Penelope Roskell is Professor of Piano and Piano Pedagogy at Trinity Laban Conservatoire of Music and Dance and at the Royal Welsh College of Music and Drama. As a soloist she has played in major concert halls in more than thirty countries. She is the leading UK specialist in healthy piano playing, and Piano Advisor to the British Association for Performing Arts Medicine, where she holds a clinic for pianists with tension or injuries.

peneloperoskell.co.uk


Our times maybe troubled, deeply troubled, but thank goodness we can still gain pleasure and solace from music – and Daniel Grimwood‘s recently-released disc of piano music by Adolph von Henselt offers over an hour of unalloyed bliss.

If you didn’t know the name of the composer beforehand – and many may not – the opening notes of the first track might have you confidently exclaiming “oh it’s Chopin!”. There’s the same ominous tread in the opening as Chopin’s Op 49 Fantasie. And then you might think “it’s Liszt!” on hearing the tumbling virtuosic passages which sparkle under the lightness and precision of Daniel Grimwood’s touch.

Other works recall the bittersweet lyricism of Schubert or look forward to the richer textures of Brahms and Tchaikovsky. But this is Adolph Von Henselt, a little known Bavarian-born composer whom Grimwood champions.

Organised in the manner of an old-fashioned recital disc, there is much to savour and enjoy in the variety of works explored here. Virtuosic concert pieces sit comfortably alongside elegant miniatures, offering the listener a broad flavour of Henselt’s style and oeuvre. The Nocturnes, Impromptus and Études prove Henselt was every bit a master of these genres as his contemporaries Chopin and Liszt – and he made similar technical and interpretative demands on the pianist too. There are passages of vertiginous virtuosity which appear sweeping and effortless rather than merely showy with Daniel’s acute sense of the scale and pacing of this music. It’s lushly expressive but Daniel’s clarity and delicacy means it is never cloying or too heavily perfumed.

This disc would go into my “lateral listening” recommendations: if you love Chopin, I guarantee you’ll love Henselt just as much.

This is the second of Daniel’s recordings for the Edition Peters label and it has delightful cover artwork by Janet Lynch and comprehensive liner notes. As Daniel himself says of this disc: “It’s my small way of restoring Henselt…..to his rightful place in the repertoire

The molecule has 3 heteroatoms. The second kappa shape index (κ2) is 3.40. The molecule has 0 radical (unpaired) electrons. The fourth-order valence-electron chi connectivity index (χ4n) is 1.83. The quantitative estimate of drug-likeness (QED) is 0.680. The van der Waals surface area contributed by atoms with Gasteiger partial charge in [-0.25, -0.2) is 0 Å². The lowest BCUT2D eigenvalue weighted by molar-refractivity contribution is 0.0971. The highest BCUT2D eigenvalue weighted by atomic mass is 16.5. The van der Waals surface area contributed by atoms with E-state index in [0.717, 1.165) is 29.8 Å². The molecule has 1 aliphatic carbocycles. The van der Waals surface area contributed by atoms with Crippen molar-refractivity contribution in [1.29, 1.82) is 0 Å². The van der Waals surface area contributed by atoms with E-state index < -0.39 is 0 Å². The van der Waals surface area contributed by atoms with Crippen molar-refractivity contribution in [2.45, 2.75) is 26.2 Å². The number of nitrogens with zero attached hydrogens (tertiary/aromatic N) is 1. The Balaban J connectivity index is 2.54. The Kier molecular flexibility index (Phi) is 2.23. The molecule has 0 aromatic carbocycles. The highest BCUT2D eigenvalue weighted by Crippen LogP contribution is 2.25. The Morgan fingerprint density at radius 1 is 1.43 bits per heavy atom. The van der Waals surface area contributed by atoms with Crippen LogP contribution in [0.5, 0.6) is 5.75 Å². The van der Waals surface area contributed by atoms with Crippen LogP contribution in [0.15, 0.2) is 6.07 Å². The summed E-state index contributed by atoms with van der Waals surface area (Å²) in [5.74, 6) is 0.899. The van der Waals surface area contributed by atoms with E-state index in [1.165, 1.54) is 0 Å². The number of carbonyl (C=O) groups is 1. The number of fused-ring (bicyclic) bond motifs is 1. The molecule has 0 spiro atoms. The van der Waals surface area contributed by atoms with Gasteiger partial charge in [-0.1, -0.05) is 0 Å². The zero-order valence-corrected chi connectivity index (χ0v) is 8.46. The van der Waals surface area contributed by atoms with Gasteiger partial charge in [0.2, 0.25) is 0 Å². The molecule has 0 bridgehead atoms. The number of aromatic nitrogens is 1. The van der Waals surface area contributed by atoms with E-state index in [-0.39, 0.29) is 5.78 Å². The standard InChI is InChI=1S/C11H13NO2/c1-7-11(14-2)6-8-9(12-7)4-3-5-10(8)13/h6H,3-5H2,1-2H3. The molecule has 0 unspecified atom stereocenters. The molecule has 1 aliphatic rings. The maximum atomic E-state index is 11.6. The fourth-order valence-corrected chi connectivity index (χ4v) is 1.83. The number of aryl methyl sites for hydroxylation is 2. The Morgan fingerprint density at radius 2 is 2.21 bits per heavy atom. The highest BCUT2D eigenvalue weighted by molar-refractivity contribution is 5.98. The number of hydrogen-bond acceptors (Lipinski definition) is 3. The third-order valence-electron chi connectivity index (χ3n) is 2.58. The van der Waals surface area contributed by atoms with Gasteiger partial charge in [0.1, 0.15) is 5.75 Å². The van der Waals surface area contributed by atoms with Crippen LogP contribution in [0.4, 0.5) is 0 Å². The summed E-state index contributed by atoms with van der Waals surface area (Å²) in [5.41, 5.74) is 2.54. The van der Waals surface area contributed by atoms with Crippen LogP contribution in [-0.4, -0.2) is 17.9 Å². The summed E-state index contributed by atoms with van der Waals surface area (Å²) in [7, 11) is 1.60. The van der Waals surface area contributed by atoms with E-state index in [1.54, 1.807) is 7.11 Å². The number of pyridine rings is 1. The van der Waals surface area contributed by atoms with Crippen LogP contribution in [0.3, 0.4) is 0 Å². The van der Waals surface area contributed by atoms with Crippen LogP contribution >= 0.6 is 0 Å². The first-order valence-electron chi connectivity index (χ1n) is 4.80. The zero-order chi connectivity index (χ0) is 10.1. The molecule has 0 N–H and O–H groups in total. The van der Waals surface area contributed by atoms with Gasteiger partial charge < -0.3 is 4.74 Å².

Highly recommended

The well-established music publisher Editions Peters has launched a new recording label, Edition Peters Sounds, which will focus on recordings made by artists represented by Edition Peters’ artist management company, EPAM, including tenor Paul Phoenix and vocal group Apollo5.

The label launches with a new disc of Fauré’s ‘Nocturnes’ by British pianist Daniel Grimwood. Recorded on a Steinway D at Wyastone in Monmouth, this elegantly presented collection is notable for the beauty and transparency of Grimwood’s tone, particularly in the upper registers of the piano. Grimwood’s sensitive and refined playing perfectly befits these lyrical, gracious and suave works.

Grimwood says of Fauré, “It is hard to name another composer who enjoys such renown in his homeland and such relative neglect elsewhere. Like Liszt, Fauré’s fame rests on a small percentage of his output; an output which is consistently excellent. That pianists tend to shy away from his works strikes me as a peculiar quirk of my profession”.

Listen to a track from the album

The disc is available now via iTunes and other retailers. Read more about Fauré and the Nocturnes on Daniel Grimwood’s website

On Saturday 24th May I attended a workshop for piano teachers hosted by the Faber Music Academy/Faber Music, in association with Alfred Music and Edition Peters, as a guest of Edition Peters. The all-day event featured lectures by Pam Wedgwood, Andrew Higgins and Roy Howat, and concluded with a recital by pianist Daniel Grimwood. My friend and teaching colleague Rebecca Singerman-Knight accompanied me – and we met a number of other teaching friends and colleagues at the event. Rebecca has co-authored this review of the day with me (her comments are in italics).

The morning session offered opportunities for two publishers (Faber Music and Alfred Music) to showcase their method books. Pam Wedgwood from Faber used her slot to introduce her new 3-volume ‘Piano Basics’ Course (a 2-level course with accompanying ‘workout’ book offering technical exercises).  Pam is well known to UK piano teachers as the composer of many engaging and popular pieces in a variety of styles which are accessible to children and adult learners.  Her session included entertaining examples of games that can be played in lessons to reinforce rhythmic and pitch awareness away from the piano bench and I expect that all teachers present gained some fun ideas to take back to their studios.  She also played some of her own compositions which would certainly appeal to young learners.  However, ultimately I was left with the feeling that the session was little more than a marketing exercise for her own books, particularly towards the end as one book after another was presented.  Overall the overt marketing undermined what was otherwise a fun session.